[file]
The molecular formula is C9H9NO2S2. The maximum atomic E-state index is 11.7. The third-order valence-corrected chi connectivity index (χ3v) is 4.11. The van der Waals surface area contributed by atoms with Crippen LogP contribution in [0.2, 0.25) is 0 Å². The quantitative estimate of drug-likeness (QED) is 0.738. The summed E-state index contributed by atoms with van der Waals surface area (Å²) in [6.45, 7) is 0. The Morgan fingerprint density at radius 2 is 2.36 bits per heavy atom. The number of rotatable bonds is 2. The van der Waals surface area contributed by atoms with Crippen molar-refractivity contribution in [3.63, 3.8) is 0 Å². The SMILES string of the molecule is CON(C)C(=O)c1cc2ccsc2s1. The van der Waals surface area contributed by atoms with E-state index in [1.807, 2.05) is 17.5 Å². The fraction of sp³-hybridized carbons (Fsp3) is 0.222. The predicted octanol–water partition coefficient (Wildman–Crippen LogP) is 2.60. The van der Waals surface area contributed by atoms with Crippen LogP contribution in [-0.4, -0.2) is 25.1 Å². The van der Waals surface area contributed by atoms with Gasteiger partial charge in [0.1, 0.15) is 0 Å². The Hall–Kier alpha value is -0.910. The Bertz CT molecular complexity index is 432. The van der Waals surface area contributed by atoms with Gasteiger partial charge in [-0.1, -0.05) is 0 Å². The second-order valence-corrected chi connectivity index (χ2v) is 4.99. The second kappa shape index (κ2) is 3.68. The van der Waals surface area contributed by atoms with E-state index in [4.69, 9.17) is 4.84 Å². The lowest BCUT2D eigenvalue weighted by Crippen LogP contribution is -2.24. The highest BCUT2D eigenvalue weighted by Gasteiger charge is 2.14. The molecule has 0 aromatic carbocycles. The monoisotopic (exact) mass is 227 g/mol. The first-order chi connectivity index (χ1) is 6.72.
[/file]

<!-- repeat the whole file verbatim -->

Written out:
The molecular formula is C9H9NO2S2. The maximum atomic E-state index is 11.7. The third-order valence-corrected chi connectivity index (χ3v) is 4.11. The van der Waals surface area contributed by atoms with Crippen LogP contribution in [0.2, 0.25) is 0 Å². The quantitative estimate of drug-likeness (QED) is 0.738. The summed E-state index contributed by atoms with van der Waals surface area (Å²) in [6.45, 7) is 0. The Morgan fingerprint density at radius 2 is 2.36 bits per heavy atom. The number of rotatable bonds is 2. The van der Waals surface area contributed by atoms with Crippen molar-refractivity contribution in [3.63, 3.8) is 0 Å². The SMILES string of the molecule is CON(C)C(=O)c1cc2ccsc2s1. The van der Waals surface area contributed by atoms with E-state index in [1.807, 2.05) is 17.5 Å². The fraction of sp³-hybridized carbons (Fsp3) is 0.222. The predicted octanol–water partition coefficient (Wildman–Crippen LogP) is 2.60. The van der Waals surface area contributed by atoms with Crippen LogP contribution in [-0.4, -0.2) is 25.1 Å². The van der Waals surface area contributed by atoms with Gasteiger partial charge in [0.1, 0.15) is 0 Å². The Hall–Kier alpha value is -0.910. The Bertz CT molecular complexity index is 432. The van der Waals surface area contributed by atoms with Gasteiger partial charge in [-0.1, -0.05) is 0 Å². The second-order valence-corrected chi connectivity index (χ2v) is 4.99. The second kappa shape index (κ2) is 3.68. The van der Waals surface area contributed by atoms with E-state index in [4.69, 9.17) is 4.84 Å². The lowest BCUT2D eigenvalue weighted by Crippen LogP contribution is -2.24. The highest BCUT2D eigenvalue weighted by Gasteiger charge is 2.14. The molecule has 0 aromatic carbocycles. The monoisotopic (exact) mass is 227 g/mol. The first-order chi connectivity index (χ1) is 6.72.